A Beaufort County pastor traveled to Washington, D.C., this week to urge Lowcountry lawmakers to pass immigration reform.
Ed Vernoy of the Beaufort-based Community Bible Church represents a congregation in which about 75 percent are in the country illegally. He oversees Hispanic services on Hilton Head Island, among other duties. He visited with three S.C. congressmen, including U.S. Rep. Mark Sanford, to express his worry that a reform bill won't make it to the U.S. House floor before mid-term elections in November.
"We deal with folks who live in fear, whose normal rights are not protected," Vernoy said Thursday. "To table (the bill) would stall any type of solution."
In June, the U.S. Senate passed a sweeping measure that would increase border security and create a 13-year wait for citizenship for the country's 11 million undocumented immigrants. So far, the House has declined to take it up, and many consider the bill dead.
Vernoy said his dialogue with Sanford, R-Beaufort, was positive, but the former governor was reluctant to say when or if the bill would surface in the House.
Attempts to reach Sanford on Thursday were unsuccessful.
In December, Sanford told an audience of reform advocates in Beaufort County that he did not support comprehensive immigration reform. He cited unanswered questions from Congress about the cost to implement and maintain a comprehensive plan, and concerns about its enforcement after the mismanaged Affordable Care Act roll-out.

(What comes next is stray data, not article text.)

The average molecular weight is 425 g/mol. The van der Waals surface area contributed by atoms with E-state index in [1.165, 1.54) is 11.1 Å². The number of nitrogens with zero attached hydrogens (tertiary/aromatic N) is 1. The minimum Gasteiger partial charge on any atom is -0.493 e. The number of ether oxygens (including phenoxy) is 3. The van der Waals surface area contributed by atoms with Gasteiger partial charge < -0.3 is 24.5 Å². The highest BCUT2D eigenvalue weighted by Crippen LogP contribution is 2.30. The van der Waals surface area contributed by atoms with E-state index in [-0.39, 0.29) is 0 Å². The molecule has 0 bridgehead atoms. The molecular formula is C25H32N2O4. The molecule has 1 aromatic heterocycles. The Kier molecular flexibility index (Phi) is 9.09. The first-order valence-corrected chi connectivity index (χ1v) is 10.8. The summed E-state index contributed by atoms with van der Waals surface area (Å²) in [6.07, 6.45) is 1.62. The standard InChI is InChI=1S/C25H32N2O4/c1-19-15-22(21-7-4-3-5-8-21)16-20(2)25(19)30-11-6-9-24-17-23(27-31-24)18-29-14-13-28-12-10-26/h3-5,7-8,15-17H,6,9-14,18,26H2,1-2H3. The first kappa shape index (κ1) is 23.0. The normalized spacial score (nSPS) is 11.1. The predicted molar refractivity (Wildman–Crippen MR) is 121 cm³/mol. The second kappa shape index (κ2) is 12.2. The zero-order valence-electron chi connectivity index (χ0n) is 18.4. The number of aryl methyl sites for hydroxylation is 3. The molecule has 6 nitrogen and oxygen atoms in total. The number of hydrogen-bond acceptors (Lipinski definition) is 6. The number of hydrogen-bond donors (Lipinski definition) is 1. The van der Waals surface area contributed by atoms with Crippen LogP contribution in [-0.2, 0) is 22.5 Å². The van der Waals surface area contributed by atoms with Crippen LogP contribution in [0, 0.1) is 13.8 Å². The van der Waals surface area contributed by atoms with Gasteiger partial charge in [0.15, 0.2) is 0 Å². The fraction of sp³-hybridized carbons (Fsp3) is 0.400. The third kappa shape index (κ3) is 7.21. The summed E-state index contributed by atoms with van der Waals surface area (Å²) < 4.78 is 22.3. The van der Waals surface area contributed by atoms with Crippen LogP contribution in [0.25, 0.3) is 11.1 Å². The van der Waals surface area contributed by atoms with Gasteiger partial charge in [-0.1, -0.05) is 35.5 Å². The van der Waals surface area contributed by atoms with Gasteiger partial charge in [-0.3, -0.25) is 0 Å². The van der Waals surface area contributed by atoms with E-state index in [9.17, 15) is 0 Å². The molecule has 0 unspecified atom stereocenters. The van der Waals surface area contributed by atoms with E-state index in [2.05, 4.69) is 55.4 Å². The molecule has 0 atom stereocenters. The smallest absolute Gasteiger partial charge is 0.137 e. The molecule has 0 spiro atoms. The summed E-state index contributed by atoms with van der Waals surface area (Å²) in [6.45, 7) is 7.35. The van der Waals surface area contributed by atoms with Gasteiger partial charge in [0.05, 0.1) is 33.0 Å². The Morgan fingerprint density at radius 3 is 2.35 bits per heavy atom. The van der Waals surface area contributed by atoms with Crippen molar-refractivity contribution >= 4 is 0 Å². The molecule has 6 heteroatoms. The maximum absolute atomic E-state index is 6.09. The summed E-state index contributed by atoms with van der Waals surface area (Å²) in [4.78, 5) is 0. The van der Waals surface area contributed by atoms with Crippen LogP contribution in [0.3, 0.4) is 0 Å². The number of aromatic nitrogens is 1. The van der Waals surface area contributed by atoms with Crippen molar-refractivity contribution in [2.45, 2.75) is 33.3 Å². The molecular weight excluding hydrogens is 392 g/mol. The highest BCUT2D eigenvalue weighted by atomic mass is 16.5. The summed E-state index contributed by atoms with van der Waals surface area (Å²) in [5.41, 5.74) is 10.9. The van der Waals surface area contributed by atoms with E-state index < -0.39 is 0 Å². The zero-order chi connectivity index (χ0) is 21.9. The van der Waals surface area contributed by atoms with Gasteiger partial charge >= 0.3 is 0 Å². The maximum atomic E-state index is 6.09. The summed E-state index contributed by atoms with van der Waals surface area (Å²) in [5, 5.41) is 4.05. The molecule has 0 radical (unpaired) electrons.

Vernoy was among more than 200 pastors from across the country who met with members of Congress this week about reform.
A Walterboro native, he spent 17 years as a missionary in Venezuela before returning to join Community Bible.
He said many in his congregation live in perpetual fear. Rolling past a stop sign could land them back in their home country, he said.
"They realize they are wrong, that they've made a mistake" in being here without proper documents, he said. "But going back is not an option."
He does not favor complete amnesty but does support fines for those here illegally.
"These people are more than willing to pay fines to get things corrected," he said. "But right now, there's no way to do that."
Vernoy said he thinks the number of immigrants coming to Beaufort County has dwindled since the economy collapsed.
In 2010, 1 percent of the South Carolina population -- about 55,000 people -- was here illegally, according to a report released Wednesday by Pew Charitable Trust.
Though that's a small number compared to neighboring Georgia and North Carolina, South Carolina was listed as a "new immigrant state" in the report because of large increases in illegal immigrants as a share of the total state population. In 1990, 0.1 percent of the state's population -- about 5,000 people -- was unauthorized, the report said.
Lowcountry Immigration Coalition co-chairman George Kanuck said the statistics indicate the need for reform.
"The time for immigration reform is now," he said. "In fact, the time is well past."
Follow reporter Dan Burley on Twitter at twitter.com/IPBG_Dan.